Creating and sharing knowledge for telecommunications

Project: Novel information processing methodologies for intelligent sensor networks

Acronym: Novel information processing methodologies for intelligent sensor networks
Main Objective:
Over the past few years, we have witnessed tremendous advances in the miniaturization of low cost
electro-mechanical devices that exhibit several sensing capabilities (e.g. temperature, pressure, vision,
etc) and possess signi cant embedded processing and low-range wireless communication. This
triggered interest in wireless sensor networks (WSN) where large collections of such small wireless
sensor nodes are scattered across critical geographical areas or infrastructures to execute a variety
of monitoring and acting tasks. While the use of WSN is crucial to assess the state of a physical
system, the ultimate engineering goal is to control such system to perform certain desired tasks.
We refer to systems that close the loop around wireless sensor networks as cyber-physical systems
(CPS). Cyber-physical systems are physical and engineered systems the operations of which are
monitored, coordinated, controlled and integrated by a computing and communication infrastructure.
Examples of CPS include medical devices and systems, aerospace systems, transportation
vehicles and intelligent highways, defense systems, robotic systems, process control, factory automation,
building and environmental control and smart spaces.
To realize the immense potential bene ts of CPS in real-life applications, a plethora of novel
problems lying at the intersection of statistical signal processing, control, communication theory,
and distributed optimization, must be addressed. Indeed, it is clear that to achieve desired networkwide
detection, estimation or control objectives, system designers should deal eciently with simultaneous
challenges, typically tackled in separate engineering disciplines. The challenges include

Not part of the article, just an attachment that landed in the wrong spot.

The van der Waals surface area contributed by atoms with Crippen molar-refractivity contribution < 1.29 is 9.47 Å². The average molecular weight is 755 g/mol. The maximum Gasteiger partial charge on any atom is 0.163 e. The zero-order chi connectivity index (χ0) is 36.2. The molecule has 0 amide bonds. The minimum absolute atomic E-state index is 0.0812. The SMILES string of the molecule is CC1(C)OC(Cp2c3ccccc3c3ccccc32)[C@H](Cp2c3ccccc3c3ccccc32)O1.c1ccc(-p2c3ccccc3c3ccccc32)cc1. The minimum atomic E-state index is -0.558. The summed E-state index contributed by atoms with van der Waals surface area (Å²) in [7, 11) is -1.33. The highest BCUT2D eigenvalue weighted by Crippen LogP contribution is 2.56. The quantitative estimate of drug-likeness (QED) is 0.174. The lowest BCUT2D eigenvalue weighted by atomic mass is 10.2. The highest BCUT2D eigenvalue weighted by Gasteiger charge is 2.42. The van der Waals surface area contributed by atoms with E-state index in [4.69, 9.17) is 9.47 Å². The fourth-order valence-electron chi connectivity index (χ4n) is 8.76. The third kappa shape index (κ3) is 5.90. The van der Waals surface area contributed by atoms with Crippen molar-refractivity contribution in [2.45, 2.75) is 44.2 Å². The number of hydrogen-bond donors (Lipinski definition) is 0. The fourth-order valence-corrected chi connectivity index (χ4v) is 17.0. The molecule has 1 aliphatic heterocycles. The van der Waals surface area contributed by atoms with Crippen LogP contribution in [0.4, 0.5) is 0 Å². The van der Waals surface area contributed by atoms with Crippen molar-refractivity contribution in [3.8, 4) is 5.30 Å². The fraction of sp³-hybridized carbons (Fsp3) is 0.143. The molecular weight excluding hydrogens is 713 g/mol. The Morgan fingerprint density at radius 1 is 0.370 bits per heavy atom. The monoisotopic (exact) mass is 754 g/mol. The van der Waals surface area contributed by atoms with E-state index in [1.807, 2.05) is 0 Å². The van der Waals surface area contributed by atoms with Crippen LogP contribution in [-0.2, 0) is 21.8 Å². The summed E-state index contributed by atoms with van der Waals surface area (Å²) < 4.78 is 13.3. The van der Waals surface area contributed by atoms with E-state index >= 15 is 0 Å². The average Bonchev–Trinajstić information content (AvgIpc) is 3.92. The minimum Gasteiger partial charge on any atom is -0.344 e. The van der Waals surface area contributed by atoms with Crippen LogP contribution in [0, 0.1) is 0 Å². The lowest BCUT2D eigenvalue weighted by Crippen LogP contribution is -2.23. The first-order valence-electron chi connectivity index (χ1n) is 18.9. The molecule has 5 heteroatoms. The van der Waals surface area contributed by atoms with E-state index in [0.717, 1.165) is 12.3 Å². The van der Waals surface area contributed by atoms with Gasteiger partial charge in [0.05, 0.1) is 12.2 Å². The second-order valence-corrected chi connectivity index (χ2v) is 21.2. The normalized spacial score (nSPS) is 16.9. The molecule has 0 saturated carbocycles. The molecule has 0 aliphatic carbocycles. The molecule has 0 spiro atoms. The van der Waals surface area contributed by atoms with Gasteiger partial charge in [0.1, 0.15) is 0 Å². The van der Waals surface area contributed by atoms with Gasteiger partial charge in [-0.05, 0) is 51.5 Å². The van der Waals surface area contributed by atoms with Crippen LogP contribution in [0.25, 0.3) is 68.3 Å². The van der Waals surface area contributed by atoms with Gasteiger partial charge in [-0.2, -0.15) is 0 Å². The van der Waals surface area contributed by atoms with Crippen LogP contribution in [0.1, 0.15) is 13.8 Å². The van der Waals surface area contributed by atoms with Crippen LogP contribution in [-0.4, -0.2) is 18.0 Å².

securing energy-ecient operation as the nodes are usually battery-operated and constrained to
small power budgets, developing distributed analogues of centralized signal processing and control
algorithms, coping with the dynamic communication topology interconnecting the sensing nodes,
dealing with the random nite-bandwidth wireless medium, etc. The need for this interdisciplinary
e ort is mirrored in the creation of this project's research team which gathers signi cant expertise in
a wide range of complementary topics in the disciplines of control, signal processing, optimization,
information theory, along with the private technology company ISA (Intelligent Sensing Anyhwere)
which holds a vast experience in the deployment of sensing networks for telemetry, environmental
monitoring and energy eciency.
The main goal of this project is to address certain key research issues in the eld of wireless
sensor networks and map the research results into implementations on prototype testbeds, thereby
showcasing real-life applications with social and economic impact. More precisely, the expected
outcomes of this project are:
1. Fast algorithms for sensor selection
While energy-eciency is of a lesser concern in wireless LANs, it is of critical importance in
large-scale wireless sensor networks (WSN), as the in-situ unattended sensors are typically
powered by nonrechargeable batteries. Thus, aggressive restraints on sensor usage must be observed to ensure a prolonged WSN lifetime. When the WSN is used for event discrimination
(e.g., intruder/no intruder, re/no re, etc) this translates into nding which minimal subset
of the deployed sensing nodes is sucient to activate for a given query, whilst securing a prescribed
detection performance. It is clear that nding the optimal subset of sensors represents
a formidable optimization challenge. Indeed, forming all possible combinations of few sensors
and checking the respective performance is computationally intractable even for moderate
network sizes. Additionally, a WSN is typically immersed in a noisy environment subject to
various degradation factors such as wireless fading and interference phenomena. These induce
communications constraints between the sensors themselves or between the sensors and
a fusion point responsible for the decision. It is thus important to explicitly account for the
impact of this adverse phenomena in the design of reliable sensor selection algorithms. In this
project, we will develop fast (non-combinatorial) optimization algorithms for several sensor
selection application scenarios which strike a desirable tradeo among detection performance,
computational complexity and robustness with respect to the fading wireless medium.

2. Secure WSN communication schemes
Security is an issue of paramount importance in current communications systems and networks.
The wide deployment of wireless sensor networks, together with the broadcast nature
of the wireless medium, calls for advanced secure mechanisms to protect potentially sensible
information against possible eavesdroppers.
Traditionally, security is viewed as an independent feature with little or no relation to the remaining
data communication tasks and, therefore, state-of-the-art cryptographic algorithms
are insensitive to the physical nature of the wireless medium. However, there has been more